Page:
The British Government Wants The Crown To Include This Disclaimer

Season four of The Crown reached controversial parts of modern history that many people today hold opinions about. Chronicling the family's treatment of Princess Diana, this season has left viewers repeatedly asking the question, "Did this really happen?" Apparently, the portrayal has been so bold that the British government may get involved. Given the show's popularity, it appears that the government is concerned with public opinion as the Netflix series continues its foray into Royal Family businesses.

According to Deadline, the British government has asked Netflix to add a disclaimer about the show's subject matter, making it explicitly clear that the show contains fictional elements. The UK's Culture Secretary told the British publication, The Mail, his thoughts about The Crown and its depictions of Britain's first family, saying, "It's a beautifully produced work of fiction, so as with other TV productions, Netflix should be very clear at the beginning it is just that." Deadline asserts that the politician plans to contact the streaming service to request this change. "Without this [disclaimer], I fear a generation of viewers who did not live through these events may mistake fiction for fact."

Furthermore, Princess Diana's brother, Charles Spencer, has also expressed his concern over his sister's portrayal. He told ITV that, "Americans tell me they have watched The Crown as if they have taken a history lesson. Well, they haven't. It is very hard, there is a lot of conjecture and a lot of invention, isn't there? You can hang it on fact but the bits in between are not fact," according to Town and Country.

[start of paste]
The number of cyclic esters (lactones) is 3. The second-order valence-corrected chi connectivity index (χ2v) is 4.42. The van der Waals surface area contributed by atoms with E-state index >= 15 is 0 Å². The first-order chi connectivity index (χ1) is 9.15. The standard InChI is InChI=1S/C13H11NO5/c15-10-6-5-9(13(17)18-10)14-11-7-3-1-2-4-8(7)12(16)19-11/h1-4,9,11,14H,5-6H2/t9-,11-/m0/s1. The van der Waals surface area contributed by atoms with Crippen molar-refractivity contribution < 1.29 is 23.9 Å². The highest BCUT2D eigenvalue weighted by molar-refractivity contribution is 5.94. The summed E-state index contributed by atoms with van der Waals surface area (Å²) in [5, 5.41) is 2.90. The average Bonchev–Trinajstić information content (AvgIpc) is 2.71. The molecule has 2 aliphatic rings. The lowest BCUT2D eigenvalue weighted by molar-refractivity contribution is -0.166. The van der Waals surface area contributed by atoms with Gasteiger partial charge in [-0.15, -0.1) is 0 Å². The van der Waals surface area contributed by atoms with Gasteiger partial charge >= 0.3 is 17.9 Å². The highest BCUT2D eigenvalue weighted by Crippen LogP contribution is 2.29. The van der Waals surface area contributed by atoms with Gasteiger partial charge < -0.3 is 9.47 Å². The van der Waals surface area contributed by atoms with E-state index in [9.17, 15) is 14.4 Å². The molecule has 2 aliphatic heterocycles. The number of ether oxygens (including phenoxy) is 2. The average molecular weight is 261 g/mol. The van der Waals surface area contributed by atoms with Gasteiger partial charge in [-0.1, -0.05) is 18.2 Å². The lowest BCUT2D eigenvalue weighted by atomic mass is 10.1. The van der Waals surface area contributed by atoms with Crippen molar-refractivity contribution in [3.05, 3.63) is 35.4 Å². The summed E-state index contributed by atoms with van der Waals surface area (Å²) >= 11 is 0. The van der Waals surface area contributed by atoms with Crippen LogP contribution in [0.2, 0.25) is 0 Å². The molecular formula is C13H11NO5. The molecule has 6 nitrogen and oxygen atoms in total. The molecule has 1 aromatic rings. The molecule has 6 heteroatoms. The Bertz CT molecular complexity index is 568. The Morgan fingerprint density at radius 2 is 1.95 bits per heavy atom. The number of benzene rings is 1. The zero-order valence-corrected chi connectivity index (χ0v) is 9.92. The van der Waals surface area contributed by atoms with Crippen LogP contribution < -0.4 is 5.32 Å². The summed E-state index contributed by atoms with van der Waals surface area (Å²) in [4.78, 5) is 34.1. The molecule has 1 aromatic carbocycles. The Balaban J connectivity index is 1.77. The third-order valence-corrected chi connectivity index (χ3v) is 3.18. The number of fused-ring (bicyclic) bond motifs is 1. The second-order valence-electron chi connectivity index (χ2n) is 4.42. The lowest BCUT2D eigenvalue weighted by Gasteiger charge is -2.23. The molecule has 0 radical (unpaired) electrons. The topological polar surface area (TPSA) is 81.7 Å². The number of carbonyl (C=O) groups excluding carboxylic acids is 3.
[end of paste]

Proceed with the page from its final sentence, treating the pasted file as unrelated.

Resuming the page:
The Crown could be detrimental to Charles' ascension to the throne

If you've seen the fourth season of the show, you'll know that the Prince of Wales doesn't emerge looking like a kind future King. With his character's treatment of Diana and seemingly cruel antics, many have found themselves appalled at his behavior in the series. According to BuzzFeed, Penny Junor, a biographer of both the Prince and Princess of Wales, told The New York Times that the show's depiction may be more damaging than many realize. "It is wonderful television," Junor said. "It is beautifully acted — the mannerisms are perfect. But it is fiction, and it is very destructive," the outlet notes.

With all of the drama surrounding the series, historians and other public figures have found the concern a little dramatic in itself. Many have taken to Twitter to poke fun at the backlash, making sarcastic jokes about how viewers had no idea it was a dramatized show rather than a non-fiction documentary, according to Buzzfeed.

Now, with various factions taking sides on its veracity, The Crown finds itself in publicity heaven. But, perhaps the attention has helped more viewers discern fact from fiction.